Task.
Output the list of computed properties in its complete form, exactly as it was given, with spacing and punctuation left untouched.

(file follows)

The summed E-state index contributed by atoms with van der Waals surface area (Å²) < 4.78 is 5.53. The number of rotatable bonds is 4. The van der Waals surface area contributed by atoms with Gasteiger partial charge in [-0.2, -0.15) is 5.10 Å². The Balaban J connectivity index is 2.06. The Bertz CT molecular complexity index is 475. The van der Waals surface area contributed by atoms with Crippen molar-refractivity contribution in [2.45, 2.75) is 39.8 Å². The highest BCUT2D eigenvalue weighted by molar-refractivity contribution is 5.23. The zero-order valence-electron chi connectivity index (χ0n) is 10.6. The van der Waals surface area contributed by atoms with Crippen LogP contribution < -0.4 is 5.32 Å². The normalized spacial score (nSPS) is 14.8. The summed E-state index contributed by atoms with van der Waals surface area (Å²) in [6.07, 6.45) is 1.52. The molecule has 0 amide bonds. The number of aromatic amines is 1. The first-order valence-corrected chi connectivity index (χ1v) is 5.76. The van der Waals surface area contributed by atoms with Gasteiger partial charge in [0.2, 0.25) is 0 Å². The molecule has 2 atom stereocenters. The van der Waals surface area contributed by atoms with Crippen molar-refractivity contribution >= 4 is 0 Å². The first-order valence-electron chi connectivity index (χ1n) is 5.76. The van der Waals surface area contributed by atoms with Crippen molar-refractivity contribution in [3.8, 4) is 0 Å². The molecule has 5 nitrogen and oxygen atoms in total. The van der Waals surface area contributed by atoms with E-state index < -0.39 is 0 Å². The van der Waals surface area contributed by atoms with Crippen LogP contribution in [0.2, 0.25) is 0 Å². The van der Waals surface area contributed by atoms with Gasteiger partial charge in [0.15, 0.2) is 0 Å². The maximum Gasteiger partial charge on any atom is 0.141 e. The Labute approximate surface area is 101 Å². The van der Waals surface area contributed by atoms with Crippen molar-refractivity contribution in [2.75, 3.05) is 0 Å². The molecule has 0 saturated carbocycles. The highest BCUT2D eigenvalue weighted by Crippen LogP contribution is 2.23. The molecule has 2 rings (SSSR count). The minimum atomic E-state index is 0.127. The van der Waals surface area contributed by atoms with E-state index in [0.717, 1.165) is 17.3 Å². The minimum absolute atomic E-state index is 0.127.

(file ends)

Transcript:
The summed E-state index contributed by atoms with van der Waals surface area (Å²) < 4.78 is 5.53. The number of rotatable bonds is 4. The van der Waals surface area contributed by atoms with Gasteiger partial charge in [-0.2, -0.15) is 5.10 Å². The Balaban J connectivity index is 2.06. The Bertz CT molecular complexity index is 475. The van der Waals surface area contributed by atoms with Crippen molar-refractivity contribution in [2.45, 2.75) is 39.8 Å². The highest BCUT2D eigenvalue weighted by molar-refractivity contribution is 5.23. The zero-order valence-electron chi connectivity index (χ0n) is 10.6. The van der Waals surface area contributed by atoms with Crippen LogP contribution < -0.4 is 5.32 Å². The normalized spacial score (nSPS) is 14.8. The summed E-state index contributed by atoms with van der Waals surface area (Å²) in [6.07, 6.45) is 1.52. The molecule has 0 amide bonds. The number of aromatic amines is 1. The first-order valence-corrected chi connectivity index (χ1v) is 5.76. The van der Waals surface area contributed by atoms with Gasteiger partial charge in [0.2, 0.25) is 0 Å². The molecule has 2 atom stereocenters. The van der Waals surface area contributed by atoms with Crippen molar-refractivity contribution >= 4 is 0 Å². The first-order valence-electron chi connectivity index (χ1n) is 5.76. The van der Waals surface area contributed by atoms with Crippen molar-refractivity contribution in [3.8, 4) is 0 Å². The molecule has 5 nitrogen and oxygen atoms in total. The van der Waals surface area contributed by atoms with E-state index < -0.39 is 0 Å². The van der Waals surface area contributed by atoms with Crippen LogP contribution in [0.2, 0.25) is 0 Å². The van der Waals surface area contributed by atoms with Gasteiger partial charge in [0.15, 0.2) is 0 Å². The maximum Gasteiger partial charge on any atom is 0.141 e. The Labute approximate surface area is 101 Å². The van der Waals surface area contributed by atoms with Crippen molar-refractivity contribution in [2.75, 3.05) is 0 Å². The molecule has 0 saturated carbocycles. The highest BCUT2D eigenvalue weighted by Crippen LogP contribution is 2.23. The molecule has 2 rings (SSSR count). The minimum atomic E-state index is 0.127. The van der Waals surface area contributed by atoms with E-state index in [0.717, 1.165) is 17.3 Å². The minimum absolute atomic E-state index is 0.127.